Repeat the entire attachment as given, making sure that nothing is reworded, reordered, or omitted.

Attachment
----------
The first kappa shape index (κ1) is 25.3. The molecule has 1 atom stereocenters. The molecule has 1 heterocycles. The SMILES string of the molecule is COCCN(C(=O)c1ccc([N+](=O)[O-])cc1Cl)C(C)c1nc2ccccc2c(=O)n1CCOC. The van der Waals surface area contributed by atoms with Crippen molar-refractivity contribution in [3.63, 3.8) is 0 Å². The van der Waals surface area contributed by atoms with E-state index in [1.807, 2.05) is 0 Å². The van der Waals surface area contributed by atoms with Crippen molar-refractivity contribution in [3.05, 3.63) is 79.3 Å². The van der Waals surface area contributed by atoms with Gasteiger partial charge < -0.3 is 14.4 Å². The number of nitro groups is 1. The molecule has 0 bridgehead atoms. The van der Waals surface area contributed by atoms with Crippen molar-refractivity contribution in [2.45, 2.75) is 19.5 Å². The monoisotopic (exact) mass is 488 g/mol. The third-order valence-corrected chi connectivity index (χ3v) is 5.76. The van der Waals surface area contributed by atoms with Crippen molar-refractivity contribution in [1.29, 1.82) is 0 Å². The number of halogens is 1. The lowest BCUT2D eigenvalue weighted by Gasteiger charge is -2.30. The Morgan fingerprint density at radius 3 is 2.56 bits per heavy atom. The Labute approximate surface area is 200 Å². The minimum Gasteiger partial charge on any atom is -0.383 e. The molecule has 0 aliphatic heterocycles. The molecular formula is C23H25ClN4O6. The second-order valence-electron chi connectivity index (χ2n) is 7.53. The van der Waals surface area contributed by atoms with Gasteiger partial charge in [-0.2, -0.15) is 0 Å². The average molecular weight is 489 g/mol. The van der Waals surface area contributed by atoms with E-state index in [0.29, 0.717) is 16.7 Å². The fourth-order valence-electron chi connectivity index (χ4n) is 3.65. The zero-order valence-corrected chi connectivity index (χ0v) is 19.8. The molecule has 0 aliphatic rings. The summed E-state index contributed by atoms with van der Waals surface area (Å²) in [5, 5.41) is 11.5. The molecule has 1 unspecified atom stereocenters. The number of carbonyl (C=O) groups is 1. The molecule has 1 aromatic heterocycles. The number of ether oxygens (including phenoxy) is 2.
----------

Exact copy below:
The first kappa shape index (κ1) is 25.3. The molecule has 1 atom stereocenters. The molecule has 1 heterocycles. The SMILES string of the molecule is COCCN(C(=O)c1ccc([N+](=O)[O-])cc1Cl)C(C)c1nc2ccccc2c(=O)n1CCOC. The van der Waals surface area contributed by atoms with Crippen molar-refractivity contribution in [3.63, 3.8) is 0 Å². The van der Waals surface area contributed by atoms with E-state index in [1.807, 2.05) is 0 Å². The van der Waals surface area contributed by atoms with Crippen molar-refractivity contribution in [3.05, 3.63) is 79.3 Å². The van der Waals surface area contributed by atoms with Gasteiger partial charge < -0.3 is 14.4 Å². The number of nitro groups is 1. The molecule has 0 bridgehead atoms. The van der Waals surface area contributed by atoms with Crippen molar-refractivity contribution in [2.45, 2.75) is 19.5 Å². The monoisotopic (exact) mass is 488 g/mol. The third-order valence-corrected chi connectivity index (χ3v) is 5.76. The van der Waals surface area contributed by atoms with Crippen molar-refractivity contribution in [1.29, 1.82) is 0 Å². The number of halogens is 1. The lowest BCUT2D eigenvalue weighted by Gasteiger charge is -2.30. The Morgan fingerprint density at radius 3 is 2.56 bits per heavy atom. The Labute approximate surface area is 200 Å². The minimum Gasteiger partial charge on any atom is -0.383 e. The molecule has 0 aliphatic heterocycles. The molecular formula is C23H25ClN4O6. The second-order valence-electron chi connectivity index (χ2n) is 7.53. The van der Waals surface area contributed by atoms with Gasteiger partial charge in [-0.2, -0.15) is 0 Å². The average molecular weight is 489 g/mol. The van der Waals surface area contributed by atoms with E-state index in [0.29, 0.717) is 16.7 Å². The fourth-order valence-electron chi connectivity index (χ4n) is 3.65. The zero-order valence-corrected chi connectivity index (χ0v) is 19.8. The molecule has 0 aliphatic rings. The summed E-state index contributed by atoms with van der Waals surface area (Å²) in [5, 5.41) is 11.5. The molecule has 1 unspecified atom stereocenters. The number of carbonyl (C=O) groups is 1. The molecule has 1 aromatic heterocycles. The number of ether oxygens (including phenoxy) is 2.